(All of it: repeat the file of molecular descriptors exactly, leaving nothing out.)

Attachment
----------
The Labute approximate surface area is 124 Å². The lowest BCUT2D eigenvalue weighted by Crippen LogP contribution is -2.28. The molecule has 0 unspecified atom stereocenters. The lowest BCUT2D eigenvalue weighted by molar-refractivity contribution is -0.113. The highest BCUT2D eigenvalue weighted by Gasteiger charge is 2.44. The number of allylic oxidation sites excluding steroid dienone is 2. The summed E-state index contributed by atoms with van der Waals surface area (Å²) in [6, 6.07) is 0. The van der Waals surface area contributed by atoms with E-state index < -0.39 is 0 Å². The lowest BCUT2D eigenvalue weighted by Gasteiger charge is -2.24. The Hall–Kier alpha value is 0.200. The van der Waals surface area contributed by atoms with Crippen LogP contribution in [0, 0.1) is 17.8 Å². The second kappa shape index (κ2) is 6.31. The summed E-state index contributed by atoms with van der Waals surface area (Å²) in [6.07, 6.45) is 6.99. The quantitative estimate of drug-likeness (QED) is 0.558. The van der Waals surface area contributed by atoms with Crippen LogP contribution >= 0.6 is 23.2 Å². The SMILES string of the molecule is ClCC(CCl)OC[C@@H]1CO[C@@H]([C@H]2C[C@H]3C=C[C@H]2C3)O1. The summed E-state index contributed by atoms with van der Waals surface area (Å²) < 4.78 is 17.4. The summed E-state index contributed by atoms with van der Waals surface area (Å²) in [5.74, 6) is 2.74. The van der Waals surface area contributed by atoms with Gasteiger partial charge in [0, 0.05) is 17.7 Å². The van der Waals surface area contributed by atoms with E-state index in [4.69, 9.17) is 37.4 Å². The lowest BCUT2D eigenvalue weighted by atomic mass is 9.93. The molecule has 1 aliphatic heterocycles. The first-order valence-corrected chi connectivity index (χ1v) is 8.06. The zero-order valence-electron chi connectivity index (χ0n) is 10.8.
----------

The Labute approximate surface area is 124 Å². The lowest BCUT2D eigenvalue weighted by Crippen LogP contribution is -2.28. The molecule has 0 unspecified atom stereocenters. The lowest BCUT2D eigenvalue weighted by molar-refractivity contribution is -0.113. The highest BCUT2D eigenvalue weighted by Gasteiger charge is 2.44. The number of allylic oxidation sites excluding steroid dienone is 2. The summed E-state index contributed by atoms with van der Waals surface area (Å²) in [6, 6.07) is 0. The van der Waals surface area contributed by atoms with E-state index < -0.39 is 0 Å². The lowest BCUT2D eigenvalue weighted by Gasteiger charge is -2.24. The Hall–Kier alpha value is 0.200. The van der Waals surface area contributed by atoms with Crippen LogP contribution in [0, 0.1) is 17.8 Å². The second kappa shape index (κ2) is 6.31. The summed E-state index contributed by atoms with van der Waals surface area (Å²) in [6.07, 6.45) is 6.99. The quantitative estimate of drug-likeness (QED) is 0.558. The van der Waals surface area contributed by atoms with Crippen LogP contribution >= 0.6 is 23.2 Å². The SMILES string of the molecule is ClCC(CCl)OC[C@@H]1CO[C@@H]([C@H]2C[C@H]3C=C[C@H]2C3)O1. The summed E-state index contributed by atoms with van der Waals surface area (Å²) < 4.78 is 17.4. The summed E-state index contributed by atoms with van der Waals surface area (Å²) in [5.74, 6) is 2.74. The van der Waals surface area contributed by atoms with Gasteiger partial charge in [0, 0.05) is 17.7 Å². The van der Waals surface area contributed by atoms with E-state index in [4.69, 9.17) is 37.4 Å². The lowest BCUT2D eigenvalue weighted by atomic mass is 9.93. The molecule has 1 aliphatic heterocycles. The first-order valence-corrected chi connectivity index (χ1v) is 8.06. The zero-order valence-electron chi connectivity index (χ0n) is 10.8.